As well as the city and politics involved, Bordewich introduces us to the broad cast involved in its creation, giving us detailed (sometimes amusing) portrayals of key figures – from the timeless names of Washington, Jefferson and Hamilton, to the lesser-known characters like Peter Charles L’Enfant (the city’s flamboyant planner), whose Romanesque, neoclassical designs in New York were described as “vamped up Jimcrackery and Gingerbread” and an insult to Congress. Others include Capitol-designer William Thornton. One of the most interesting portraits is that of the brilliant black mathematician, astronomer and surveyor Benjamin Banneker, who conducted some of the essential work needed on the first survey of the city. along with various piratical speculators whose greed nearly sank the grand project more than once
Without slaves, D.C. could never have been built, and yet (in another example of a white-washed founding/history myth) “For two centuries, their presence, and their sacrifice, was largely left out of the story of the capital’s creation, as if they had never been there.”
“There would be free white, and a few free black, wage earners who contributed their sweat to the creation of the capital. But much of the work that would make the city a reality would be done by men who were hired out to the [city] commissioners and their agents, and who were rewarded with nothing but bread, sardines, and salt pork. The capital would become, at least in part, a slave labor camp.”
The politics of slavery, therefore, played a huge part in the founding of the capital, and therefore Bordewich has made it a central element to this book. Originally, Philadelphia (the nation’s capital from 1791-1800) was being re-designed to fulfil the greater function of a world-class capital (the Susquehanna River was also considered). However, given the city’s status as virulently abolitionist, not to mention the growing population of free blacks, rendered it politically unfeasible as a capital – the delicate balance between North and South, slave-state and free-, required a compromise.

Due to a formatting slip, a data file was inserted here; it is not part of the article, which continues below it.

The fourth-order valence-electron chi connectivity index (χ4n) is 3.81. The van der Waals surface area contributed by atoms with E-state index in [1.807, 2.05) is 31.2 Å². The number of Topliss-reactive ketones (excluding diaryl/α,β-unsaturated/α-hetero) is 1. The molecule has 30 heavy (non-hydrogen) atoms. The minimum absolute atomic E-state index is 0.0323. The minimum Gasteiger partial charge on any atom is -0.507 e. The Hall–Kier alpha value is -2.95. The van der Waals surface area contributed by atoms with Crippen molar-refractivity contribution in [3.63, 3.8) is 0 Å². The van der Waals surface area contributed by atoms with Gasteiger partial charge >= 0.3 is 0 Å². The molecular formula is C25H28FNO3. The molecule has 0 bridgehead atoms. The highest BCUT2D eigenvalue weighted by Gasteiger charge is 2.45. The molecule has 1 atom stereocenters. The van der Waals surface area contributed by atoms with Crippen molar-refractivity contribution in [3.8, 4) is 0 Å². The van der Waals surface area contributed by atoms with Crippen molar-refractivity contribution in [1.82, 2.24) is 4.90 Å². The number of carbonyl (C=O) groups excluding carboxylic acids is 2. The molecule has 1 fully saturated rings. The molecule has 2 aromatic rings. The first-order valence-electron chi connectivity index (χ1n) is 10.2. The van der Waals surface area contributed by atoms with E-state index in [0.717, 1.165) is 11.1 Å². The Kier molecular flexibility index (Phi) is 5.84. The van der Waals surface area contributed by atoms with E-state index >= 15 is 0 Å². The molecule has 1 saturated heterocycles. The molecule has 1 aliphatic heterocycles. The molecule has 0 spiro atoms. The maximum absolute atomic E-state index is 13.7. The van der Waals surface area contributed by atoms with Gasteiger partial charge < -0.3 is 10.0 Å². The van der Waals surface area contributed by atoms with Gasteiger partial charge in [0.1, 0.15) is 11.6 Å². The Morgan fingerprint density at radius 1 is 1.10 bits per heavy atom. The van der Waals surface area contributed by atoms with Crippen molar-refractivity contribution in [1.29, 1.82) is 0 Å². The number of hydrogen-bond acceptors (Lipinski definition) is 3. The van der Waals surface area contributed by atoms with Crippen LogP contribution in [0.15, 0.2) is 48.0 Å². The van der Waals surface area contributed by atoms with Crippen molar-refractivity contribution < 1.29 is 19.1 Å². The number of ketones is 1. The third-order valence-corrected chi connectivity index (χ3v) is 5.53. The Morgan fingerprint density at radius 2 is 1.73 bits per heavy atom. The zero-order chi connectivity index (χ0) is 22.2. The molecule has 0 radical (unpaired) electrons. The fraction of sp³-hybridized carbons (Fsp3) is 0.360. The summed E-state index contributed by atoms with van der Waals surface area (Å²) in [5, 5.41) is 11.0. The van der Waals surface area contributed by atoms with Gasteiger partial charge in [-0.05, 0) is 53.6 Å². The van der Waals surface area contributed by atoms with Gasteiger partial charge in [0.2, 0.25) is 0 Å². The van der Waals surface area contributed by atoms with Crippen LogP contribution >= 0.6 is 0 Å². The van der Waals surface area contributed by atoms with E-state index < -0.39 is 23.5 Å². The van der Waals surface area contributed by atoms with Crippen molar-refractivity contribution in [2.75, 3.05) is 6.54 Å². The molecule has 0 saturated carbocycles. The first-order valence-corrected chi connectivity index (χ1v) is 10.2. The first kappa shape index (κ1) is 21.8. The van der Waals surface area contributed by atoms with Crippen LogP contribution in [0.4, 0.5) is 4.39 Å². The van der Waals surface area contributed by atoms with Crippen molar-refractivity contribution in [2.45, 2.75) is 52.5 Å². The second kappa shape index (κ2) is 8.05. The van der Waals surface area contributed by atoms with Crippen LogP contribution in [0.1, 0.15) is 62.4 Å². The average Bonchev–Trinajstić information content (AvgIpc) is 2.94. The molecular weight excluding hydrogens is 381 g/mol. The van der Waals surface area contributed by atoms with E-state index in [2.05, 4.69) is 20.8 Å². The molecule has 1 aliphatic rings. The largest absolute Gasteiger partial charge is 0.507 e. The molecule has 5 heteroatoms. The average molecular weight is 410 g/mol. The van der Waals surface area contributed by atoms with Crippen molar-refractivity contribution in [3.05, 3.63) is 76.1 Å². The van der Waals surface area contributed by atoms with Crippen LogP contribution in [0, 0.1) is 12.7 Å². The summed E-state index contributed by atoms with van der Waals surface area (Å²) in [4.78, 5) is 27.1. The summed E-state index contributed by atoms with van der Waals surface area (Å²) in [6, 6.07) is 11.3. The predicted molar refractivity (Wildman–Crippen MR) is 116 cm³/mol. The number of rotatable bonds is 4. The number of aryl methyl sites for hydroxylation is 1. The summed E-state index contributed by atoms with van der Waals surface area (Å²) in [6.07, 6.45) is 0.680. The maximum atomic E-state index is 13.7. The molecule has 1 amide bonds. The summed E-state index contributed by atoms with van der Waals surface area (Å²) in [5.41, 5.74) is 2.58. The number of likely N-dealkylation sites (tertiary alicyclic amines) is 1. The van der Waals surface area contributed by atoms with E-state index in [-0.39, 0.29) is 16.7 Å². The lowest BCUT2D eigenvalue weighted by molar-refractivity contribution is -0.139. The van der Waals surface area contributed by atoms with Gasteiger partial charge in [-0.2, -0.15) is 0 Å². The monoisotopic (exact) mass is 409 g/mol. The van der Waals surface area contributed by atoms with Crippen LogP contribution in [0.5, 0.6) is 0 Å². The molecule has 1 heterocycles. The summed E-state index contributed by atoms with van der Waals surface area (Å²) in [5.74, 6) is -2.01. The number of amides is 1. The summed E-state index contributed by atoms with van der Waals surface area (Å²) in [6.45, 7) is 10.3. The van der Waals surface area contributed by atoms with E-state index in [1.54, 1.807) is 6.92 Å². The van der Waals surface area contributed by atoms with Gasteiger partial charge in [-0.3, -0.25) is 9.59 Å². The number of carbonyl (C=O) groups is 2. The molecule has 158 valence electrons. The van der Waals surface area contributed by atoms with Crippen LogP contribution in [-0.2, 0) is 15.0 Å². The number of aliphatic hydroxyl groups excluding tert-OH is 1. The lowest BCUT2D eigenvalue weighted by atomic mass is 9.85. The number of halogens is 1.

The task of compromise, and much more was left to the aging and ailing George Washington, as – even though much of the actual politicking was done by others,
“For most of a generation, Washington the man had been the living symbol of a national unity that transcended local jealousies and selfish interests. When he was gone, a new symbol that transcended one man's personal charisma must knit together the disparate people who called themselves Americans: Washington the city.”
Washington peals back the many layers of myth and fable surrounding America’s capital, revealing the hidden and unsavoury side to the nation’s beginnings and how it developed into, in Bordewich’s words, “a massive symbol that would embody the spirit of a nation that barely yet existed.” Beset by myriad financial and political obstacles, it is a story of triumph over adversity, and political courage and skill. Bordewich has an excellent writing style that will engage and inform while also drawing the reader along, and Washington is therefore an excellent addition to the existing literature on America’s capital.
This is easily one of the best written history books of the year.
Also try: Simon Schama, The American Future (2008); David Reynold’s, America, Empire of Liberty (2007); Frederick Gutheim, Worthy of the Nation (2006); Sarah Luria, Capital Speculations (2005); Joseph Passonneau, Washington Through Two Centuries (2004)